Early Literacy: A Sick Day for Amos McGee

When I returned back to Jakarta after my dad's memorial service and bereavement leave, I was so full of compassion and gratitude for everyone around me. Knowing I was jumping right back into my after-school yoga class that Tuesday I wanted to pick a book that captured how I was feeling.  Enter A Sick Day for Amos McGee by Philip Stead.  This is a gorgeous book all about the power of friendships, being kind, having compassion for those around you, and finding ways to make life a little brighter for your friends.  

Amos McGee.jpeg

With my Kinder-2nd graders I don't spend a ton of time on a "class message" so to speak, but I did explain why I chose this book.  That after my dad's death, so many friends from all over the world sent me cards and emails, flowers and books, healing energy and kind thoughts. The power of this compassion that was shown to me made me feel so loved, which is an amazing feeling.   

A few things about this lesson plan that I really love, in addition to the message: 

  • The kids were really wound up at the beginning and asked for a new warm-up, rather than the sun salutations we typically do.  So I introduced "Squeeze, Rock, Pop and Peel" - which I'm sure has other names as it is likely used in many types of movement classes.  Sitting on the floor, we squeezed our knees to our chest and sang "squeeze the orange, squeeze squeeze the orange." Next we rocked on our back while singing "rock the potato, rock rock the potato."  Then we jumped up in a star shape and sang "pop the popcorn, pop pop the popcorn." Finally we did side stretches with our arms extended and sang "peel the banana, peel peel the banana."  And then we sang "go bananas, go go bananas" while the kids danced all over their mats.  They LOVED this warm-up. At the end I would say (loudly) "FREEZE" them and then one would yell "BANANAS" and they would start dancing again until I said "FREEZE AND SIT!"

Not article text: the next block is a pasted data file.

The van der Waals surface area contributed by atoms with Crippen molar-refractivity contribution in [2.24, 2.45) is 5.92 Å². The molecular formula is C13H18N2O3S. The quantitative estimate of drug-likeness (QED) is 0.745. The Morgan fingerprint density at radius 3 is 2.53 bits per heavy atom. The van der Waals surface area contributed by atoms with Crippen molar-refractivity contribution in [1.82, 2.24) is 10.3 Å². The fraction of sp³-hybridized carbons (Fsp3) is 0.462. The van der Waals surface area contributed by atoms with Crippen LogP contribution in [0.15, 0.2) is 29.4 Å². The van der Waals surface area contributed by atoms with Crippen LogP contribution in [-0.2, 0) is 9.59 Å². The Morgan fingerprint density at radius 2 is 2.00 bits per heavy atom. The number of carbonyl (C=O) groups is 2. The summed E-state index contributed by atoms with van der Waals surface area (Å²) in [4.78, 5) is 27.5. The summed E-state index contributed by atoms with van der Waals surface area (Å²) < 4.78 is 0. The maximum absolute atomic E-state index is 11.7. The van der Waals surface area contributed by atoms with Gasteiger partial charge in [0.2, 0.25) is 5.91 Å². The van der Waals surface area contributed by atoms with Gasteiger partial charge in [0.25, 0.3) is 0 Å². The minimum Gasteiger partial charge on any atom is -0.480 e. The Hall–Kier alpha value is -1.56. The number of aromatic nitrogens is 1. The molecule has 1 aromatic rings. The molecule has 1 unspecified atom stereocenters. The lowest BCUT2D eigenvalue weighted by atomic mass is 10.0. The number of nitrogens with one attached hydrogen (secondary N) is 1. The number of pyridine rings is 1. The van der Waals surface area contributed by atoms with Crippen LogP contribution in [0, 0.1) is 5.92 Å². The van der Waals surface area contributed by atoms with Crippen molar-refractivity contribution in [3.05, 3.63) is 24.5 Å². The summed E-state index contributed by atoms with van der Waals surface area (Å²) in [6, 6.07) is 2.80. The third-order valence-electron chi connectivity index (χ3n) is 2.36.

• The game.  We played Invent-A-Pose, which tied in perfectly to the zoo animal characters from the book.  I put 5 different zoo animals in a bag, and each kid drew one out. Then they had a few minutes to think of a great pose to go with that animal. After thinking it through, each student came up to the "teacher mat" and taught the rest of the class.  It was really rewarding for the kids to come up and be the teacher, and they loved it.  However, they definitely needed some support to get the other kids' attention and interest at times.  I think I would set this up a bit differently next time, although I'm not quite sure how....
  • The final savasana/meditation.  This was a bit tricky as I have a few students who really respond to deep pressure and arm/leg massage during savasana.  In fact, this is sometimes the only way they can lay quietly during this time.  So I had to walk around and work with kids while doing the meditation.  It wasn't ideal, and is something to work on for sure.  The guided visual meditation took the kids on a path around a giant zoo, where they met a tiger, a turtle, and an elephant.  As they neared each fence, the animals came toward the kids and bowed their heads in gratitude for the kids coming to visit.  And then I had the kids envision themselves bowing or smiling back in gratitude.  I incorporated many of the senses, especially sight and touch.